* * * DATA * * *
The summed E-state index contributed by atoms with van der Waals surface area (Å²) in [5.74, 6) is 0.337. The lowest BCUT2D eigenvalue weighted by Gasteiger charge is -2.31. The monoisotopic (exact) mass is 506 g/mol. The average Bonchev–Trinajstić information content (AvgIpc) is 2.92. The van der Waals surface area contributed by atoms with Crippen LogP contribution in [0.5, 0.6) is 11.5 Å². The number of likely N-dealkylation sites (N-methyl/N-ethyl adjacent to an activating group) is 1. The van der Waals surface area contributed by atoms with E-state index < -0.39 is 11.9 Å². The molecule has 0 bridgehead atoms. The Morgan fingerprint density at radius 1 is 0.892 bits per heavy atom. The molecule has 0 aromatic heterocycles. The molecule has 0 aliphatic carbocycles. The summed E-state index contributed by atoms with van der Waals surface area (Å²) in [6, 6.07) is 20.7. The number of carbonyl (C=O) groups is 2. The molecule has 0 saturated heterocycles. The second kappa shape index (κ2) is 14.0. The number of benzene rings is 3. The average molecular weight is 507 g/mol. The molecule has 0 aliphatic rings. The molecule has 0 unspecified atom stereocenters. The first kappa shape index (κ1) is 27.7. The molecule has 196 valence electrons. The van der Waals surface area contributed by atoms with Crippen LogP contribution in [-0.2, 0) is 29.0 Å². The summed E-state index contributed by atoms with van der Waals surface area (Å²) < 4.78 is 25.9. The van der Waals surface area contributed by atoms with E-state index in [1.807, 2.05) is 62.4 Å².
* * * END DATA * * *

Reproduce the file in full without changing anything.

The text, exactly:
The summed E-state index contributed by atoms with van der Waals surface area (Å²) in [5.74, 6) is 0.337. The lowest BCUT2D eigenvalue weighted by Gasteiger charge is -2.31. The monoisotopic (exact) mass is 506 g/mol. The average Bonchev–Trinajstić information content (AvgIpc) is 2.92. The van der Waals surface area contributed by atoms with Crippen LogP contribution in [0.5, 0.6) is 11.5 Å². The number of likely N-dealkylation sites (N-methyl/N-ethyl adjacent to an activating group) is 1. The van der Waals surface area contributed by atoms with E-state index < -0.39 is 11.9 Å². The molecule has 0 bridgehead atoms. The Morgan fingerprint density at radius 1 is 0.892 bits per heavy atom. The molecule has 0 aromatic heterocycles. The molecule has 0 aliphatic carbocycles. The summed E-state index contributed by atoms with van der Waals surface area (Å²) in [6, 6.07) is 20.7. The number of carbonyl (C=O) groups is 2. The molecule has 0 saturated heterocycles. The second kappa shape index (κ2) is 14.0. The number of benzene rings is 3. The average molecular weight is 507 g/mol. The molecule has 0 aliphatic rings. The molecule has 0 unspecified atom stereocenters. The first kappa shape index (κ1) is 27.7. The molecule has 196 valence electrons. The van der Waals surface area contributed by atoms with Crippen LogP contribution in [-0.2, 0) is 29.0 Å². The summed E-state index contributed by atoms with van der Waals surface area (Å²) < 4.78 is 25.9. The van der Waals surface area contributed by atoms with E-state index in [1.807, 2.05) is 62.4 Å².